HANNAN: On washing the feet of Judas

Lisa Hannan

Have you ever served someone who has wronged you, mistreated you, spoke badly of you or betrayed you? If yes, then you have, in essence, washed the feet of Judas.

Most people know the name “Judas” is from the Bible and that he did something terrible. That is why the name Judas never makes the Top 10 list for “baby names.” But many do not know that Judas was one of the 12 disciples whom Jesus selected. Judas followed Jesus, lived with Him, traveled with Him and did live with Him up close and personal for approximately three years during Jesus’ earthly ministry, and then Judas betrayed Him.

Of course, Jesus knew Judas would betray Him when He selected him because Jesus knows all things. Even Judas’ betrayal was part of God’s sovereign plan for humanity.

Jesus said, “For I have come down from heaven to do the will of God who sent me, not to do My own will.” (John 6:38)

In the book of John, we read about Jesus washing the feet of His disciples. In biblical times, it was customary for the "servant" or "slave" of the house to wash the feet of any sojourner visiting the home. Their guest's feet would be covered with dirt because of the dusty terrain.

During supper one night, Jesus’ disciples sat around debating who amongst them was the "greatest." Jesus, being the Greatest of all and wanting to illustrate a principle, chose to wash the feet of all 12 disciples. Through that illustration, Jesus taught the disciples that anyone who seeks to be "great" must first be humble and a servant of all.

When Jesus washed the disciples’ feet that night, He chose to wash the feet of Judas, even though He knew Judas would betray Him that very night. Jesus always kept before Him, His Father's will and not His own. He willingly set aside His own feelings to fulfill His heavenly Father’s greater purpose and receive a more excellent, eternal reward – the salvation of humanity through Jesus’ death on the cross.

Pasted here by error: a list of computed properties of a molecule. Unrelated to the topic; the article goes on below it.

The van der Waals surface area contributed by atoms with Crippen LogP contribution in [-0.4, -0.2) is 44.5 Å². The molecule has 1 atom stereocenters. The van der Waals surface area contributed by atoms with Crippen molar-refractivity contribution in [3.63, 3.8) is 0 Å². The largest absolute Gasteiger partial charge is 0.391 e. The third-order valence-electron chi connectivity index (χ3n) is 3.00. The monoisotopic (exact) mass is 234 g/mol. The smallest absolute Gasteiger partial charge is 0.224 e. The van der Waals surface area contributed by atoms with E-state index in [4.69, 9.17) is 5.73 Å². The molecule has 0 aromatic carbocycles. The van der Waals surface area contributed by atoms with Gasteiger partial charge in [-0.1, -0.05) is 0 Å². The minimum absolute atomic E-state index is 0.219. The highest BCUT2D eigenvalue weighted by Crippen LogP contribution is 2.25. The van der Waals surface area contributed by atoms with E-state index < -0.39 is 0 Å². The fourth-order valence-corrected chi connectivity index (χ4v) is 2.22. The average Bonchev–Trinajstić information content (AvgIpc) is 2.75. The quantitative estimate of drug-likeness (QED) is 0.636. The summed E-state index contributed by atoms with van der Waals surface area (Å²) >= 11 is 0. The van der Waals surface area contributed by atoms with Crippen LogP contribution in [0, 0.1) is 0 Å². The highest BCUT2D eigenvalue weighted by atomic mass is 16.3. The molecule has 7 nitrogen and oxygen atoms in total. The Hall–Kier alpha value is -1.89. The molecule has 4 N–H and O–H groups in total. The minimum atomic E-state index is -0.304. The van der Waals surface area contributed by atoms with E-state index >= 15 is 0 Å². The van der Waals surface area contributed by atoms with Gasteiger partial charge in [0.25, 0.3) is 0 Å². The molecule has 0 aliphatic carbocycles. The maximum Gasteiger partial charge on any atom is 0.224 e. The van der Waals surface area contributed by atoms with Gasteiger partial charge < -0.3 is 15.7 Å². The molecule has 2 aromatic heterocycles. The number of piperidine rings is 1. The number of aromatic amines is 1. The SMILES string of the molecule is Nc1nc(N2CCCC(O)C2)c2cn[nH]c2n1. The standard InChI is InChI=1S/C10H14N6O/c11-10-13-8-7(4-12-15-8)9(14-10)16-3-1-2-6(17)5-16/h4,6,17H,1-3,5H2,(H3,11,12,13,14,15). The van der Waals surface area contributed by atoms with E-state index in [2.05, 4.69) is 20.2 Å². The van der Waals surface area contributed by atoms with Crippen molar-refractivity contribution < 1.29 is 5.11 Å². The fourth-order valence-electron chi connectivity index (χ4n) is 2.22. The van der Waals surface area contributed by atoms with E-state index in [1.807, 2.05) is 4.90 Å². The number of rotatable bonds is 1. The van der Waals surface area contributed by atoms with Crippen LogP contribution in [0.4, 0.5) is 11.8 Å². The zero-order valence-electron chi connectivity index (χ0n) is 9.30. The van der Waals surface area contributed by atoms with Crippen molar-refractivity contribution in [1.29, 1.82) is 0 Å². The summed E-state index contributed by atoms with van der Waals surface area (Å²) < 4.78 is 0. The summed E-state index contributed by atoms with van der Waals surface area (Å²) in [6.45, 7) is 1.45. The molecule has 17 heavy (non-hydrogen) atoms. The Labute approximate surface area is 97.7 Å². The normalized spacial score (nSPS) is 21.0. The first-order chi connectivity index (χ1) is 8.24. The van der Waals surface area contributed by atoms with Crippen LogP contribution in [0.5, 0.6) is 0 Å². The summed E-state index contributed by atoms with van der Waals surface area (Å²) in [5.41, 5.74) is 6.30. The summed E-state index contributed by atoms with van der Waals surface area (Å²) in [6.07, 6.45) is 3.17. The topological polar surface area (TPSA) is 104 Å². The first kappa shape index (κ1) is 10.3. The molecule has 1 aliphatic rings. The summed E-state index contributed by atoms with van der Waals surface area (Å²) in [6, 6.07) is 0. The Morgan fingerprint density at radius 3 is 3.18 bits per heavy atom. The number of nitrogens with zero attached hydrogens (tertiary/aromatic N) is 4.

In the book of Matthew, Jesus told His disciples, “But I say to you, love your enemies, bless those who curse you, do good to those who hate you, and pray for those who spitefully use you and persecute you …” (Matthew 5:44) and Jesus did that very thing when He washed the feet of Judas.

During supper that night, the Bible says that the devil "put it into the heart of Judas Iscariot to betray Jesus.” (John 13:2-3)

The “spirit” of Judas, which is the spirit of Satan, is still alive and active here on earth, and he puts into the heart of some people the desire to do evil in the sight of God and man. The Bible tells us in the book of Ephesians, “For our struggle is not against flesh and blood (people), but against the rulers, against the authorities, against the powers of this dark world and against the spiritual forces of evil in the heavenly realms.” (Ephesians 6:12)

Your enemy is not your boss, your spouse, your kids, your in-laws, your neighbor or your co-worker. Your enemy and my enemy is Satan himself and his spirit that seeks to "steal, kill and destroy." (John 10:10)

Jesus said, “Blessed are you when they revile and persecute you and say all kinds of evil against you falsely for My sake.” (Matthew 5:11)

I have been “blessed” to be able to wash the feet of Judas several times in my life to this point, but never in my own strength; always in His, by choosing to set aside my personal feelings in a matter and keeping God’s greater purpose in mind – to honor the Lord Jesus His Son and point others to Him. Easy? Absolutely not! Possible? Most definitely, in the strength and power of the Lord. “I can do all things through Christ who strengthens me.” (Philippians 4:13)

Grab your wash basin my friend. I am sure there is a Judas in your life who needs their feet washed.

Lisa Hannan lives in Valdosta with her husband, attorney Miles Hannan, who has been practicing law in Valdosta for more than 30 years. She has a B.S. in psychology from Valdosta State University. You can find her at www.lisahannan.org.

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